The wild ancestors of peas grew in the Mediterranean basin and over thousands of years were selected for their dry seeds. By the 3rd century BC peas were being grown by the ancient Greeks and in the Middle Ages field peas kept the population fed in years of near famine. Fresh, or garden, peas first started to be consumed in the 17th century and split peas developed late in the 19th century.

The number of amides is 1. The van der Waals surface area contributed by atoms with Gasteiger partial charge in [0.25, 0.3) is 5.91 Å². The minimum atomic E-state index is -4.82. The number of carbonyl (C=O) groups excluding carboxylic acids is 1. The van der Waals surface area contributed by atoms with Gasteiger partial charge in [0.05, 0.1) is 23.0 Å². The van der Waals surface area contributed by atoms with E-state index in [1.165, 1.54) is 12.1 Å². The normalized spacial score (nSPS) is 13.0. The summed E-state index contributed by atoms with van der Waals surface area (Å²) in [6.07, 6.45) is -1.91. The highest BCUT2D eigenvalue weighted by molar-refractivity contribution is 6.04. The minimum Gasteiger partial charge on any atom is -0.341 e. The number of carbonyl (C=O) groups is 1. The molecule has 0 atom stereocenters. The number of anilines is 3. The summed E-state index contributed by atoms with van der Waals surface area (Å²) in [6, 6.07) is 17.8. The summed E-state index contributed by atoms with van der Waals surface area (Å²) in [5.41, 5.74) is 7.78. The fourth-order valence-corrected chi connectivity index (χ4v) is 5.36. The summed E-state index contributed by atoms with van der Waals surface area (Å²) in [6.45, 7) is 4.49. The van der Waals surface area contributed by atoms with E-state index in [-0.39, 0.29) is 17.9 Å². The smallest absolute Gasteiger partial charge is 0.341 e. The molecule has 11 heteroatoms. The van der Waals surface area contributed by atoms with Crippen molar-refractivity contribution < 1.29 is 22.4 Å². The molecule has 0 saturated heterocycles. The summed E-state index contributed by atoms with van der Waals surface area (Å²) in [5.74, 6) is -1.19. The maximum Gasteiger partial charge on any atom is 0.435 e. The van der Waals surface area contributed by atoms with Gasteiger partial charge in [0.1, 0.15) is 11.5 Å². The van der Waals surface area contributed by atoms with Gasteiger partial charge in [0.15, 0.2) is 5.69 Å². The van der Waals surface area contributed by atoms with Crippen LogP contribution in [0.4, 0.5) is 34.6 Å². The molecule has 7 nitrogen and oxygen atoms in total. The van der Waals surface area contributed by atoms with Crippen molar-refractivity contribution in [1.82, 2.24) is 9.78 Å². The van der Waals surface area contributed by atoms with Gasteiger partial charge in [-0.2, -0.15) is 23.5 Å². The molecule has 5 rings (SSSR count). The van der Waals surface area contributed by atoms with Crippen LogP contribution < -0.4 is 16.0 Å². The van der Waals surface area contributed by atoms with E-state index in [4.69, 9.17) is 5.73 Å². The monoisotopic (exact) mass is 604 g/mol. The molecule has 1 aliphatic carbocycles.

This crop does not transplant well so make sure to direct seed in your garden as soon as the soil can be worked (about 2 weeks before the last expected frost date).
As this plant grows it may need support in the form of a trellis to keep the vines off the ground. You won't need to fertilize this crop in order to get a healthy yield.